Dr Davis, one of the UK’s leading experts in the field of transport and health spoke at Labour Cycle’s inaugural event in Manchester this month.
Dr Davis outlined the incontrovertible evidence that active travel, particularly cycling, has a profound impact on health outcomes at a population-wide level.
From reductions in cardiovascular and diabetic diseases so dramatic they would be labelled a ‘Wonder-drug’ if sold by big pharma, to the imperative of removing kinetic energy from our roads and thinking about system-level approaches to danger reduction, the talk was eye-opening.
Drawing on decades of research, statements from the Chief Medical Officer and clear NICE recommendations – the core question remaining was why have local and national politicians been so slow to take action?
Dr Davis shared how ‘pluralistic ignorance’ was a driver of political cowardice despite overwhelming scientific evidence of the need to change our spatial and road network planning.
Dr Davis shared his own work on nudging politicians using simple briefing papers.
Dr Adrian Davis – Is one of the UK’s leading experts in the interdisciplinary field of transport and health. His work is focused on the importance of health within transport planning. Landmark publications include: the British Medical Association’s first policy statement on Road Transport and Health (1997) and the Transport Paper to the Acheson Inquiry into Inequalities in Health (1998) for the then new Labour Government. Adrian was the lead author for Public Health Englands’ 2016 Briefing for Local Authorities Working together for active travel.
Dr Aldred’s incisive talk at the inaugural Labour Cycles conference in Manchester exploded common myths around who uses bikes for everyday transport in the UK. Backed with recent, substantive data, the messages for progressive political leaders were clear:
If you think cycling is a middle-class activity – you are wrong and likely to be making poor planning decisions. Car ownership has the highest correlation to increased wealth.
Present gender and age inequalities in UK participation in active travel are a function of the roads and how we build them not specific to a mode of transport.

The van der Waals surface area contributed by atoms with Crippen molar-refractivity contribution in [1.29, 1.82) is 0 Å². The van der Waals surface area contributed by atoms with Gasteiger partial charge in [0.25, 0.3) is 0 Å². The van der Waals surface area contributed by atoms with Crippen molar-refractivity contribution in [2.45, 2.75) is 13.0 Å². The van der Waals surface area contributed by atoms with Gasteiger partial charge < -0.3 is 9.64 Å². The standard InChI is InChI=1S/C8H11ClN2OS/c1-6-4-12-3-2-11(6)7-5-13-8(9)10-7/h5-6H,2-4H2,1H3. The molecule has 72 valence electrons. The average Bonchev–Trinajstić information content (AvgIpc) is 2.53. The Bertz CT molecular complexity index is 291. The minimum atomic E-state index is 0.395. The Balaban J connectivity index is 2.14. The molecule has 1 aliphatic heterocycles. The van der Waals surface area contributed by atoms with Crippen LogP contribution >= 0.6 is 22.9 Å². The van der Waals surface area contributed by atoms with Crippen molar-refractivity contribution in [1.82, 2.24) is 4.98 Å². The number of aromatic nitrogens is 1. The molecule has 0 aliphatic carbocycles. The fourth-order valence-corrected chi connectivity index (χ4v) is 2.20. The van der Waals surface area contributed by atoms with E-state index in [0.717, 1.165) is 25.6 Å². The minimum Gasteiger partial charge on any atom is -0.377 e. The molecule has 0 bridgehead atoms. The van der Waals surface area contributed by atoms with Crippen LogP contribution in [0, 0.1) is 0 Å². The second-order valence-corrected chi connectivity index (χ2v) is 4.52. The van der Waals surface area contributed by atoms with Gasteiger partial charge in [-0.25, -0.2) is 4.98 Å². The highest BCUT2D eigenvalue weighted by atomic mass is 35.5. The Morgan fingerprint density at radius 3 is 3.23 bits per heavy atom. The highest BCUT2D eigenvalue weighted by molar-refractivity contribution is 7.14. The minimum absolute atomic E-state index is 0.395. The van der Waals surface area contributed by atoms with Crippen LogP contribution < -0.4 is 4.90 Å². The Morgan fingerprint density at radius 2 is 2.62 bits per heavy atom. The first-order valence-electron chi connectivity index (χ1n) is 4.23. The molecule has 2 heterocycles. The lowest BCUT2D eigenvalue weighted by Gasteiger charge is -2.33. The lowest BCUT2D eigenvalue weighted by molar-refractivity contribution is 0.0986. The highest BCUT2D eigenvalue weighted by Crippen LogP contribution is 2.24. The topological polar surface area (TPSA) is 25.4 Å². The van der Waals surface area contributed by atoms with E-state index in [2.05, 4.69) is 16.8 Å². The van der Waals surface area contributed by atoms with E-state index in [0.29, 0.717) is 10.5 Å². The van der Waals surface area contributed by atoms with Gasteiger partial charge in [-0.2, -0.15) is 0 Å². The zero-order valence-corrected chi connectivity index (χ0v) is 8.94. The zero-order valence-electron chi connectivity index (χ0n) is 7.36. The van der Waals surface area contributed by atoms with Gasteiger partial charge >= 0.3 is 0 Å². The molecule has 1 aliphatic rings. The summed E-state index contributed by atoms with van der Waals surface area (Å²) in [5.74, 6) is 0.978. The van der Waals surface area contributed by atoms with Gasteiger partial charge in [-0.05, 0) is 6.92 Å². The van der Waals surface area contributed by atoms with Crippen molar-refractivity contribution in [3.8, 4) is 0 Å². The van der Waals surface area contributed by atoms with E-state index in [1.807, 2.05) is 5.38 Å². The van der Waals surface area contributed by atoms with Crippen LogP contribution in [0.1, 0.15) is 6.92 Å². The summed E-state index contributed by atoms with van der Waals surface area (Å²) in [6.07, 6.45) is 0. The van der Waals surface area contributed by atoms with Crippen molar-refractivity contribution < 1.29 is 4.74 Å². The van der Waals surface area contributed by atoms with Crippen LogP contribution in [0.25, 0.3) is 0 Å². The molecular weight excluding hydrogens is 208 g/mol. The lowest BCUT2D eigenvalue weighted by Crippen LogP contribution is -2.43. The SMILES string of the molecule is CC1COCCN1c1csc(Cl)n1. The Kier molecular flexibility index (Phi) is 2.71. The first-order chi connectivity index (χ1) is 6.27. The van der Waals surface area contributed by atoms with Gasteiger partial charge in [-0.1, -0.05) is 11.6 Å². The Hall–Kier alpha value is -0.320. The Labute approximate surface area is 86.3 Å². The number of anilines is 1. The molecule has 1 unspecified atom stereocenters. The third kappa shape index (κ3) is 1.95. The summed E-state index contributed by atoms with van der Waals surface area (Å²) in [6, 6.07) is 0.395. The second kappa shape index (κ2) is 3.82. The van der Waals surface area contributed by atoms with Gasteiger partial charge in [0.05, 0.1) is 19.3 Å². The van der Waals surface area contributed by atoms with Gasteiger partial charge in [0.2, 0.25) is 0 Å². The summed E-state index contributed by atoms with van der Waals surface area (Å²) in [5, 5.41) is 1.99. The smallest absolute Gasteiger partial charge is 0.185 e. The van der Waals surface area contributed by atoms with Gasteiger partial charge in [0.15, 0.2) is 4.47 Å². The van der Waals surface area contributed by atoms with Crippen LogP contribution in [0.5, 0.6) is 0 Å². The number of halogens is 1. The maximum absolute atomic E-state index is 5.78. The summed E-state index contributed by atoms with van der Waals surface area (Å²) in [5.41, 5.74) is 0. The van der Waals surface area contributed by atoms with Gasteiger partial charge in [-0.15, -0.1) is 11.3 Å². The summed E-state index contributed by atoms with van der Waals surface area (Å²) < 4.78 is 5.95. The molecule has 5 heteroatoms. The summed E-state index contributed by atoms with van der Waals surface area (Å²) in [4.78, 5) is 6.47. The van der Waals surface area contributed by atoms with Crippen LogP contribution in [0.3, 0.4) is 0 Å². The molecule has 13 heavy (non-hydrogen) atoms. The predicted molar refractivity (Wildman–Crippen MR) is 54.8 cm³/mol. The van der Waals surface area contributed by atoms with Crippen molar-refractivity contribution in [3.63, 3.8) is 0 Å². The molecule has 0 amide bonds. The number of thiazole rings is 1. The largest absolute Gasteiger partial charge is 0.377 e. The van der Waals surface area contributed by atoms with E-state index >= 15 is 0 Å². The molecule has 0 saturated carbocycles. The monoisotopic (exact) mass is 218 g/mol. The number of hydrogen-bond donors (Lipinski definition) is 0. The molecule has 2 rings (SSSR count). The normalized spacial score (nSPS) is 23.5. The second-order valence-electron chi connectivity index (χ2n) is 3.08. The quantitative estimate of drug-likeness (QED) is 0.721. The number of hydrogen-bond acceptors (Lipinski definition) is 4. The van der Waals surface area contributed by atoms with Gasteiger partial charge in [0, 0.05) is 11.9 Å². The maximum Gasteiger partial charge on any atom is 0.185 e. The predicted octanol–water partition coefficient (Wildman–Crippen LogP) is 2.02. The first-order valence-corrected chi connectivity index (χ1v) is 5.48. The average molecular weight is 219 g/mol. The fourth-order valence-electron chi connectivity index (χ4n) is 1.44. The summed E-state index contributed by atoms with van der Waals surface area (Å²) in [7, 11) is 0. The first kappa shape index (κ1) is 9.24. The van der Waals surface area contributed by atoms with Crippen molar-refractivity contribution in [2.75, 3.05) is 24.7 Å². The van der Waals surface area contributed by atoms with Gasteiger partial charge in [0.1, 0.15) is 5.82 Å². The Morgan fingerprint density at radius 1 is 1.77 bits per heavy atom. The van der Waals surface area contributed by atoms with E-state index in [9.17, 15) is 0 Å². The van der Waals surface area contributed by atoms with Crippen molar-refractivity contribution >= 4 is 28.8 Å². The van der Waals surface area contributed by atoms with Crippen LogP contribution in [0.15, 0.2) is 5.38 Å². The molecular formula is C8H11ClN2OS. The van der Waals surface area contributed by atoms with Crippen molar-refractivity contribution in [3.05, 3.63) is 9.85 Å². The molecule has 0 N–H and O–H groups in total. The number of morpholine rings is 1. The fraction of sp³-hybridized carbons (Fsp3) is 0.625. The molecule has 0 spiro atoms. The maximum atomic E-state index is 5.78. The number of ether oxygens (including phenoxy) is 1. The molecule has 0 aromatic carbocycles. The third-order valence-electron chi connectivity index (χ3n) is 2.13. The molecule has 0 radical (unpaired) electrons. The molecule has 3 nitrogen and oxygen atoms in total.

Dutch women cycle more than Dutch men and cycle more as they get older! Over 35% of all journeys are completed by bike for women aged 60+.
Poor cycling infrastructure particularly impacts specific groups:
Indirect cycling routes impact the elderly and women. The term ‘distance decay’ describes decreases in the willingness to walk and cycle based on increased distances.
Poorly-lit backstreet routes put off women and the young. Both groups feel more vulnerable on routes are overseen by fewer people.
‘Hassle-barriers’ discriminate against parents and the disabled by making routes impassable to adapted bike and cargo-bikes.
Women feel especially vulnerable in hostile road environments – protected infrastructure and reduced traffic is a must for this group.
Dr Aldred’s talk highlighted how in all biased systems humans rationalize away inequalities rather than realize they are a function of the system.
Dr Rachel Aldred is a Senior Lecturer in Transport, University of Westminster, Rachel’s research includes the Near Miss Project, the Cycling Cultures project, the Modelling on the Move project, and most recently a project on adults’ views on cycling with or by children. Rachel is passionate about improving everyday cycling for all ages and abilities.
Over 50 constituencies joined the inaugural workshop of Labour Cycles in Manchester. Leading councillors, academics, Chris Boardman, and Rachael Maskell MP outlined the imperative for action and practical steps Labour can make to improve communities.